Below are some of the reasons why the festivals in the Philippines are deemed important:
Are you ready to get to know more about the festivals in the Philippines? Read on below for the top 10 most popular ones.
The Ati atihan religious festival is held in honor of Santo Niño (the Child Jesus) in almost every town in the province of Aklan. It is known as the mother of all Philippine festivals and is celebrated on the third week starting with Sunday of January. Usually, the street dancers here color themselves black since it is believed that the charred color is reflective of the original traditions of the Ati people. Moreover, it is an important festival since it also signifies the peace pact between the warring tribes of Aklan.
The Panagbenga festival or flower festival is a month-long fest in Baguio City where it highlights Filipino flora. As part of the event, which starts on the first day of February, you can expect a street parade of flowers, dancing, and many strawberry-based delicacies since Baguio is known for its strawberry plantation. It is an important festival for Filipinos since it celebrates the season of blooming and the resilience of the Baguio people after the violent earthquake in 1990.
The Pahiyas festival in the Philippines features the fruits and vegetables from the country since it celebrates the feast of San Isidro Labrador (patron saint of farmers). It is usually observed on the fifteenth of May and is best known for its fantastic festival dance competition. During this time, you can expect houses in Lucban, Quezon to suddenly become so colorful and have kiping as decorations. Kiping is basically a leaf-shaped wafer made of rice and is best served grilled or fried with sauce.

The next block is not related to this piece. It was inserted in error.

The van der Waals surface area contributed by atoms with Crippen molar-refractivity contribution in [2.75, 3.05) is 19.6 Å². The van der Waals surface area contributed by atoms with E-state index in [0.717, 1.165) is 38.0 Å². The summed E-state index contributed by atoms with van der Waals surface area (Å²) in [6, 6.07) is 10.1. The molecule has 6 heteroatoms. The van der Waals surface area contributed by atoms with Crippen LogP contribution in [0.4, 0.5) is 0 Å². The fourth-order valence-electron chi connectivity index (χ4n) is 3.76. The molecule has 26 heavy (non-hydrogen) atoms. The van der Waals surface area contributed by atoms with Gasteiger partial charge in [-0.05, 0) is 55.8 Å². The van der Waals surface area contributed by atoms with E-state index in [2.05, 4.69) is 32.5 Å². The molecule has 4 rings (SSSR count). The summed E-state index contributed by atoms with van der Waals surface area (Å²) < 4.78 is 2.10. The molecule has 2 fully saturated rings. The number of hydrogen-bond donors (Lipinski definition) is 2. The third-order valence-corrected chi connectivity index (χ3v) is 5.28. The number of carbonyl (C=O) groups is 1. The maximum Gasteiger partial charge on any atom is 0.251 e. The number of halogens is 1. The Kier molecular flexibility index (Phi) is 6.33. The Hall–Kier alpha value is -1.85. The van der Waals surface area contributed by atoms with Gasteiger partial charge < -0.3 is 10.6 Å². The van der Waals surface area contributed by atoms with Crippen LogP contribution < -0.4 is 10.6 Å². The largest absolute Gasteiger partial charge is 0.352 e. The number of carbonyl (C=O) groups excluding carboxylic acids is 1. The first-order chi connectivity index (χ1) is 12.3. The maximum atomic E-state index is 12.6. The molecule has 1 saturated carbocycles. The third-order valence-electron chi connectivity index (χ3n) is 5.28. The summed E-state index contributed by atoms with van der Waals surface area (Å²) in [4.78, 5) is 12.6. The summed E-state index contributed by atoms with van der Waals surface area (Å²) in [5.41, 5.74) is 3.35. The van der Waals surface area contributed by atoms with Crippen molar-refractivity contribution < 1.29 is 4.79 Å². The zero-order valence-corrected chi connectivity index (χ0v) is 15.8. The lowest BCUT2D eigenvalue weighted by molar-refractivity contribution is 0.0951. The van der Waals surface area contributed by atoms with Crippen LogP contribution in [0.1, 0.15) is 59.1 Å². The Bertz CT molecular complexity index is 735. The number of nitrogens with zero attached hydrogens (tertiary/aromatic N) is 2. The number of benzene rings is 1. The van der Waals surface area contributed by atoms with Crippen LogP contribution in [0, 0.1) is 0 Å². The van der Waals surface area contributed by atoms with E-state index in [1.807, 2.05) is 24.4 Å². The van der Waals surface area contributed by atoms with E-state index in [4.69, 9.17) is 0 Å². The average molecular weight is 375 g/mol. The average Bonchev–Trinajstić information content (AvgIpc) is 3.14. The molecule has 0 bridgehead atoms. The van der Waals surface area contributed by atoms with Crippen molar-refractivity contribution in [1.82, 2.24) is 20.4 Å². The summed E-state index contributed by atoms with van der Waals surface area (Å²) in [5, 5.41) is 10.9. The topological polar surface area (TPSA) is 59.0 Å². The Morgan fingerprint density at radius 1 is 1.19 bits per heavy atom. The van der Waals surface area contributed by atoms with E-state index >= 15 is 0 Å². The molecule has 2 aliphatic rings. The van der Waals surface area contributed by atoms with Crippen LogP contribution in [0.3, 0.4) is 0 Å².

The Moriones festival of the Philippines is a religious one that is held during the Holy Week on Marinduque. Since a majority of the Filipinos are Catholic, this event is where men and women dress in costumes and morion masks similar to the Roman soldiers. This is an important event since it features the story of Saint Longinus, a half-blind Roman centurion who pierced Jesus in his side while He was at the cross.
It only fits that this event takes place in Marinduque as the place is known as the Lenten Capital of the Philippines.
The Dinagyang festival in the Philippines is celebrated on the fourth Sunday of Jan, immediately after the Sinulog festival. It is particularly important for the Filipinos as it shows admiration to the Santo Niño, and it also reminds us of the day the Malay immigrants arrived on the Philippine shores. This spectacular event features a parade of lights, tribal competition, arts festival, and beauty pageantry. In addition to that, this is the time of the year where Iloilo locals serve all the mouthwatering dishes like the Tinu-om (boiled native chicken), Batchoy (egg noodles with garlic, pork meat, and bone marrow), and Pancit Molo(soup dish with yummy dumplings)!